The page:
The LaBarque Watershed’s new conservation area is now open to the public: 428 acres with 1.5 miles of easy to moderate hiking trails and good signage, a 3-acre fishing lake called Buder Lake, and Meramec River bluffs from which to view the Pacific Palisades. Formerly residential property, then acquired by the nonprofit Wild Canid Center which never got the funding to build on it, now, thanks to the Glassberg family, it belongs to us all. It opened at noon October 30. I was there. Here is my 7-minute video tour, the first ever, to peek at until you can get here and enjoy it yourself.

Fishing and hiking are encouraged, but camping, biking, and horseback riding are not allowed, dogs must be leashed at all times, and hunting is not yet permitted, but with hunters in the surrounding area you’ll look smart in your hunter orange. Wear hiking boots, bring water. There are no facilities.

The new Glassberg Conservation Area is located in northwestern Jefferson County on Highway FF, and practically across the road from the Young Conservation Area that protects a long section of LaBarque Creek. See you in the Conservation Areas!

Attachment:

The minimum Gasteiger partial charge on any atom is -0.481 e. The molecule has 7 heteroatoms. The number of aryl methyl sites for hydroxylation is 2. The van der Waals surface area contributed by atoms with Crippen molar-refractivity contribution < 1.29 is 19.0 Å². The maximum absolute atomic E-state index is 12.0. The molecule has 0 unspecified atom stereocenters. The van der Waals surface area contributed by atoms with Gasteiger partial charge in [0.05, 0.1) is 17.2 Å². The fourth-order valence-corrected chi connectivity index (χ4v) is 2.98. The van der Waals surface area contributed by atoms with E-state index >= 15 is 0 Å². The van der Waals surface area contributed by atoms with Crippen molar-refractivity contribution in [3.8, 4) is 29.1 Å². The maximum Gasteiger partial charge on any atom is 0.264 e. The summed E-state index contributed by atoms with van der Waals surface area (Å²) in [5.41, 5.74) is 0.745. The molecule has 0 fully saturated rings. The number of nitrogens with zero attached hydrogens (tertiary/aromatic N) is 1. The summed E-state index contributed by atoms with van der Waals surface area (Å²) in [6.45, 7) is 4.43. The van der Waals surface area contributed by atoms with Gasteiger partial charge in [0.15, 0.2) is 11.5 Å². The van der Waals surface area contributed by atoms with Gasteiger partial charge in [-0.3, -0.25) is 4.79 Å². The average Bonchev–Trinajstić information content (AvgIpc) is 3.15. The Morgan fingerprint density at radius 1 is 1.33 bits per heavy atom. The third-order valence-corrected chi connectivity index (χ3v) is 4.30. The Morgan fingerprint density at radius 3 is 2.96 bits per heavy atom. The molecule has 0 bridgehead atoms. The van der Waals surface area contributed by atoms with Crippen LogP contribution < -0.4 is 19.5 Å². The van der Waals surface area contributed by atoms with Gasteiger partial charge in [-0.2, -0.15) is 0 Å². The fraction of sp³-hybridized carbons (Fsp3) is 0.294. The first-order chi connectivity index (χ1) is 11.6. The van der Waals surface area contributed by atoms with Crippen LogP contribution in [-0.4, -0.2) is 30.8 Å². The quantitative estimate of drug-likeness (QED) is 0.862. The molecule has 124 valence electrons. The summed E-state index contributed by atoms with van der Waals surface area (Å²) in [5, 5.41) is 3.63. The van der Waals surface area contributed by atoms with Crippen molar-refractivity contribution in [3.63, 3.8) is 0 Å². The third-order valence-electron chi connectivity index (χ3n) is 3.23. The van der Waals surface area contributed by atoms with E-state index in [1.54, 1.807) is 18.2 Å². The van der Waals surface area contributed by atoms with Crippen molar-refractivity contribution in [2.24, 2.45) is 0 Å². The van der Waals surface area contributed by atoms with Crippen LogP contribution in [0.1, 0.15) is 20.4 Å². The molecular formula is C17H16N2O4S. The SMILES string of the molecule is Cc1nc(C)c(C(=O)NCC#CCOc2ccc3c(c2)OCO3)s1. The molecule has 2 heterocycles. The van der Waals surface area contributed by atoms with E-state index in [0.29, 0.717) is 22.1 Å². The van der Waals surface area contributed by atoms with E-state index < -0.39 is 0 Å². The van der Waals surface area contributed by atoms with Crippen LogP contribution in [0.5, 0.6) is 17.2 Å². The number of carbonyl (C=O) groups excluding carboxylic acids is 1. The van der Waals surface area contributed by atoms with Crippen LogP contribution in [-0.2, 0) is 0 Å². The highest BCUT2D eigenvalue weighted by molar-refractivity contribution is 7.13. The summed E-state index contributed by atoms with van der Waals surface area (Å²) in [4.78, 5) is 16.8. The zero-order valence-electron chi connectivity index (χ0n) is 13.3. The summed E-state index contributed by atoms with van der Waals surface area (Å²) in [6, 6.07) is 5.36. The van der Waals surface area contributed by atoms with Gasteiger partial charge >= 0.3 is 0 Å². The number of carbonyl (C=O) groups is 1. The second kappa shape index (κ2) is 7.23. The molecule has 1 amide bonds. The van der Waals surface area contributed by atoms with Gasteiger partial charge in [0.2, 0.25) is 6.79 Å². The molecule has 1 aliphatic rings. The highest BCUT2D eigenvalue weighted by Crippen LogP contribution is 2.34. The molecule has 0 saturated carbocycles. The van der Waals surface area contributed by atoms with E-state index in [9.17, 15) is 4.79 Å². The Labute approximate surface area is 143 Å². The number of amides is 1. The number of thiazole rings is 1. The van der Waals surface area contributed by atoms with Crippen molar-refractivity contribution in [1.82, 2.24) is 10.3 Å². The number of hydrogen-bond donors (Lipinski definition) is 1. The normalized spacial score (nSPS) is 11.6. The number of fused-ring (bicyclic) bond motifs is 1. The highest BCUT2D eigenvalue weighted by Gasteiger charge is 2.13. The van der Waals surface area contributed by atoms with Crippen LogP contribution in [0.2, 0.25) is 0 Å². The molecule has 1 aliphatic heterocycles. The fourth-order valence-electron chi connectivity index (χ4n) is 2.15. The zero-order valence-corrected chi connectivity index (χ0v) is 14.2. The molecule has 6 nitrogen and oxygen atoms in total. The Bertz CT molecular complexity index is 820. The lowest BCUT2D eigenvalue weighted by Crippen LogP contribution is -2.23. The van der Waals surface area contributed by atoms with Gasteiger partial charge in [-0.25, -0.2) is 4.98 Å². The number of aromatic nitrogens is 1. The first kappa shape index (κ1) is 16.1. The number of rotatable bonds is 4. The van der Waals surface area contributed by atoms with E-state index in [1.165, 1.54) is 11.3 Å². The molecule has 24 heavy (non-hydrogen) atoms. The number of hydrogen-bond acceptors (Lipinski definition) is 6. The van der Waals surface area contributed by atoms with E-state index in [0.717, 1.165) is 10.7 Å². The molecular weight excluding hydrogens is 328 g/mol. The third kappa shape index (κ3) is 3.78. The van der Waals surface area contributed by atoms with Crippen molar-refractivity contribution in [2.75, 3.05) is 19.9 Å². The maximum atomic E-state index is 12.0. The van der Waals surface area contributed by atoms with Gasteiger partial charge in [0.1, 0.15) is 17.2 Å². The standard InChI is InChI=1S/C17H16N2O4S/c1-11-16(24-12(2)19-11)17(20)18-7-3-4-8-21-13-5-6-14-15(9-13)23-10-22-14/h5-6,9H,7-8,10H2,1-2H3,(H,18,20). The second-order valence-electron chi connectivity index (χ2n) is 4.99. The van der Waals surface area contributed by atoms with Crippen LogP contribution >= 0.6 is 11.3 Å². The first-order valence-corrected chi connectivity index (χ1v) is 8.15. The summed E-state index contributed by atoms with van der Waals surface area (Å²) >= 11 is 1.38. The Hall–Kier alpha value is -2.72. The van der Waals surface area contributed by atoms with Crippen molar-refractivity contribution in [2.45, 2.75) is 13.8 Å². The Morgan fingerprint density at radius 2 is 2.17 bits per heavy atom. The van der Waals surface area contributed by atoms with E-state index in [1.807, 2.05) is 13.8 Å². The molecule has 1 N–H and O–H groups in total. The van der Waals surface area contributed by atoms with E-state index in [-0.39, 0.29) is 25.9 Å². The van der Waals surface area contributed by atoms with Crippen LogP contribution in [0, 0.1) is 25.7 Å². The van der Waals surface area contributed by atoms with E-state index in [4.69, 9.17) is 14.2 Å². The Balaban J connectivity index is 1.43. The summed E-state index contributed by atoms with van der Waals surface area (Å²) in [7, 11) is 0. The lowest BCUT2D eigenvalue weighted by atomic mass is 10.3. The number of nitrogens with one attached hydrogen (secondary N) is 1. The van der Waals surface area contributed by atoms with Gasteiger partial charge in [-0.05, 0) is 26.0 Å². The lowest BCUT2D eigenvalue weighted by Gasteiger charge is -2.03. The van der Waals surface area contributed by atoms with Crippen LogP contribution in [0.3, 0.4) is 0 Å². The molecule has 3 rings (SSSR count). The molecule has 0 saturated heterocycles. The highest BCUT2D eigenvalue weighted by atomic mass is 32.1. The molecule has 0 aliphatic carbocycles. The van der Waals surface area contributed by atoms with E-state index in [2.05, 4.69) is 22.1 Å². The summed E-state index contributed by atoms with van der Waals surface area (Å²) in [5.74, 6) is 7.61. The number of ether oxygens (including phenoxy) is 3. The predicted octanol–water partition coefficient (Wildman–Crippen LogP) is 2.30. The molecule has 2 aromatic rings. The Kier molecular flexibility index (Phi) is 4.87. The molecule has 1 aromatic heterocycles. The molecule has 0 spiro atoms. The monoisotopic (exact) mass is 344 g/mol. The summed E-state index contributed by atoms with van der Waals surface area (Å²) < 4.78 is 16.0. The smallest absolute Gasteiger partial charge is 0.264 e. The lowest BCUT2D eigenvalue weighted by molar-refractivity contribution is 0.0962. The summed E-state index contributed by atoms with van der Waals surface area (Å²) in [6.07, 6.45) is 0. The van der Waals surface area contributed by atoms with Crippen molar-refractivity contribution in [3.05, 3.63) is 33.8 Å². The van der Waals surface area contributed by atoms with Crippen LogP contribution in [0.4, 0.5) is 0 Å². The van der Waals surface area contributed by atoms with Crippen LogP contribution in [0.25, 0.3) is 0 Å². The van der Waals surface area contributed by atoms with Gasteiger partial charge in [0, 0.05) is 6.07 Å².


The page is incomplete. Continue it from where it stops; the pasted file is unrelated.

Monday, October 29, 2012

Why I Hired a Personal Trainer

For the past month I’ve had a personal trainer. Not because I plan to be sleek, buff, catlike or muscular, but I needed to re-learn how to exercise, that being a non-negotiable for women who need more muscle and bone just to function (and live on 100 rugged acres). My back hurt (whose doesn’t?) so I had quit ballet. Fearing further injury I quit Zumba. I quit step aerobics. I quit upright cycling and went recumbent. I quit exercises I’ve done for 30 years. And the less I exercised the weaker I became, so I exercised less--a vicious circle.